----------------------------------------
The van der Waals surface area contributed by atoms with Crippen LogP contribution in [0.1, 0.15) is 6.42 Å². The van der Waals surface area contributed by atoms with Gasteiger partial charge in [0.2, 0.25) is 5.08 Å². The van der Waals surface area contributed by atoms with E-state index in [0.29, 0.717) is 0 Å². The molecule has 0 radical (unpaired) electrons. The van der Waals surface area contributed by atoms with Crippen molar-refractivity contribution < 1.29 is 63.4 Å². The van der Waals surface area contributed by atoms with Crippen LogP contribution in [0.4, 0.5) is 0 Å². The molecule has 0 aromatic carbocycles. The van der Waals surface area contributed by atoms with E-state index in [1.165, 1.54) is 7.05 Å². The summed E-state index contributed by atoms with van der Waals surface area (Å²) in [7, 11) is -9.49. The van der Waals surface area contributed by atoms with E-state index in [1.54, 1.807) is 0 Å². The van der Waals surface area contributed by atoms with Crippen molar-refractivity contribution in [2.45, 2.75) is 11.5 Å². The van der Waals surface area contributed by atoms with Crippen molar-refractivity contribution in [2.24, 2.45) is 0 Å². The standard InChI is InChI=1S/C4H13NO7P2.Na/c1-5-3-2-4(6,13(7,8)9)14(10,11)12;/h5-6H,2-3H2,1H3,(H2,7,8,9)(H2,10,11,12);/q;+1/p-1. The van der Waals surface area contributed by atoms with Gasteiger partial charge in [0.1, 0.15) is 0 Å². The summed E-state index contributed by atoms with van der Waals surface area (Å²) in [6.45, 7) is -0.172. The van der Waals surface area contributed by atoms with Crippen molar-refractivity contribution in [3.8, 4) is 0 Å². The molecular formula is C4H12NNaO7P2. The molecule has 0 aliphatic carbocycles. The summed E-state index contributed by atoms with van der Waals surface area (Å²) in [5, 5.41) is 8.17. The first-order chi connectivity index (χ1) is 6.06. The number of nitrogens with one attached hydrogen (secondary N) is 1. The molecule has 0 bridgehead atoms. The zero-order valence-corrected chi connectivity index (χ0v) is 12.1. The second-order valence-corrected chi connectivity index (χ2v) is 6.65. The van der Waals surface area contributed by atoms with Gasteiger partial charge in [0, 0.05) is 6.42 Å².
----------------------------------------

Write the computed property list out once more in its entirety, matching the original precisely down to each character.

The van der Waals surface area contributed by atoms with Crippen LogP contribution in [0.1, 0.15) is 6.42 Å². The van der Waals surface area contributed by atoms with Gasteiger partial charge in [0.2, 0.25) is 5.08 Å². The van der Waals surface area contributed by atoms with E-state index in [0.29, 0.717) is 0 Å². The molecule has 0 radical (unpaired) electrons. The van der Waals surface area contributed by atoms with Crippen molar-refractivity contribution < 1.29 is 63.4 Å². The van der Waals surface area contributed by atoms with Crippen LogP contribution in [0.4, 0.5) is 0 Å². The molecule has 0 aromatic carbocycles. The van der Waals surface area contributed by atoms with E-state index in [1.165, 1.54) is 7.05 Å². The summed E-state index contributed by atoms with van der Waals surface area (Å²) in [7, 11) is -9.49. The van der Waals surface area contributed by atoms with E-state index in [1.54, 1.807) is 0 Å². The van der Waals surface area contributed by atoms with Crippen molar-refractivity contribution in [2.45, 2.75) is 11.5 Å². The van der Waals surface area contributed by atoms with Crippen molar-refractivity contribution in [2.24, 2.45) is 0 Å². The standard InChI is InChI=1S/C4H13NO7P2.Na/c1-5-3-2-4(6,13(7,8)9)14(10,11)12;/h5-6H,2-3H2,1H3,(H2,7,8,9)(H2,10,11,12);/q;+1/p-1. The van der Waals surface area contributed by atoms with Gasteiger partial charge in [0.1, 0.15) is 0 Å². The summed E-state index contributed by atoms with van der Waals surface area (Å²) in [6.45, 7) is -0.172. The van der Waals surface area contributed by atoms with Crippen molar-refractivity contribution in [3.8, 4) is 0 Å². The molecular formula is C4H12NNaO7P2. The molecule has 0 aliphatic carbocycles. The summed E-state index contributed by atoms with van der Waals surface area (Å²) in [5, 5.41) is 8.17. The first-order chi connectivity index (χ1) is 6.06. The number of nitrogens with one attached hydrogen (secondary N) is 1. The molecule has 0 bridgehead atoms. The zero-order valence-corrected chi connectivity index (χ0v) is 12.1. The second-order valence-corrected chi connectivity index (χ2v) is 6.65. The van der Waals surface area contributed by atoms with Gasteiger partial charge in [0, 0.05) is 6.42 Å².